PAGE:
Since returning from the SUSI program, how have you been civically engaged in your community? How have the skills you learned during your SUSI program impacted these activities?
The topics I learned during my SUSI program are project building and management, group work, volunteerism, grassroots activism, the American political system compared to the African political system, movements that led to the end of racism, the Non-violent Committee, and African American slavery. It was through the project skills that I won and led three project grants since my participation. The names of the project are Save Beira (in 2020 and 2021) – A climate change initiative led by the youth and aiming at creating awareness in vulnerable communities. This project is ongoing and has helped over 400 people since its initiation through workshops, trainings, and roundtable debates with local entities on ways to mitigate the effects of climate change that have been devastating the city of Beira. All of this impact was made possible because of the SUSI program, which I cannot thank enough.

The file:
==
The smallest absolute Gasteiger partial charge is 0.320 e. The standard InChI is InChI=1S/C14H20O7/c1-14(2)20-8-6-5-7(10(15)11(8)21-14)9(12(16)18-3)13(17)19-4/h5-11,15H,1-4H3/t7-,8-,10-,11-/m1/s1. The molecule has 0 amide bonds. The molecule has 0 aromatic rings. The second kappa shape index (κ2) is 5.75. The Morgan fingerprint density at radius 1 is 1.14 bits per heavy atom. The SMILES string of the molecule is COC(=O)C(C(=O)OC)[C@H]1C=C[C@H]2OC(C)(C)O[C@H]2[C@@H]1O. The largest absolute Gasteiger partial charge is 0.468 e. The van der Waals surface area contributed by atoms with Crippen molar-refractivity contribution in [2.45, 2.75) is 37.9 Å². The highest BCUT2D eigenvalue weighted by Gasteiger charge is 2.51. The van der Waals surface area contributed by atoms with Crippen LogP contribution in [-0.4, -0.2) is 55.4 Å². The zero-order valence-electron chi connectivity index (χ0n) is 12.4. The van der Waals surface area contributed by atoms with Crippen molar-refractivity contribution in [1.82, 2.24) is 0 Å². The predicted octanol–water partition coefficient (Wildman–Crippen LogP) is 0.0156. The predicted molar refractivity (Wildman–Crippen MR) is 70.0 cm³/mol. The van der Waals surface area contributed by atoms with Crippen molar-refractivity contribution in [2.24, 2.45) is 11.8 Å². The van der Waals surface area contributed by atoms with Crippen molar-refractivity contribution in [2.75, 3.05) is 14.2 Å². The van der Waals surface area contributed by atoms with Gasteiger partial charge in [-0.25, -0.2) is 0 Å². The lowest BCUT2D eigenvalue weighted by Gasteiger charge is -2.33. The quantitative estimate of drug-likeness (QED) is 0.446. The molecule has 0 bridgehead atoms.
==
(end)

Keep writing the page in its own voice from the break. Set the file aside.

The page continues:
In the same year, I launched and led a SUSI Ambassador initiative named YUTRA (Youth for Transparency) – an awareness campaign aimed at teaching and sharing best practices to university students to avoid corruption-related practices, given the fact the country encountered matters related to corruption. The YOUTRA aimed to educate university students about the dangers of engaging in corrupt activities and promote transparency in their actions. Through various awareness programs, workshops, and interactive sessions, the campaign emphasized the importance of integrity and ethical behavior among the youth. As a result of the campaign, there was a noticeable shift in the mindset of university students regarding corruption. Many students became more aware of the consequences of engaging in corrupt practices, where many were involved in bribing teachers, sexual assault, and many more. The initiative taught about the negative impact corruption can have on society. They developed a stronger sense of responsibility toward promoting transparency and actively discouraged corrupt behavior among their peers.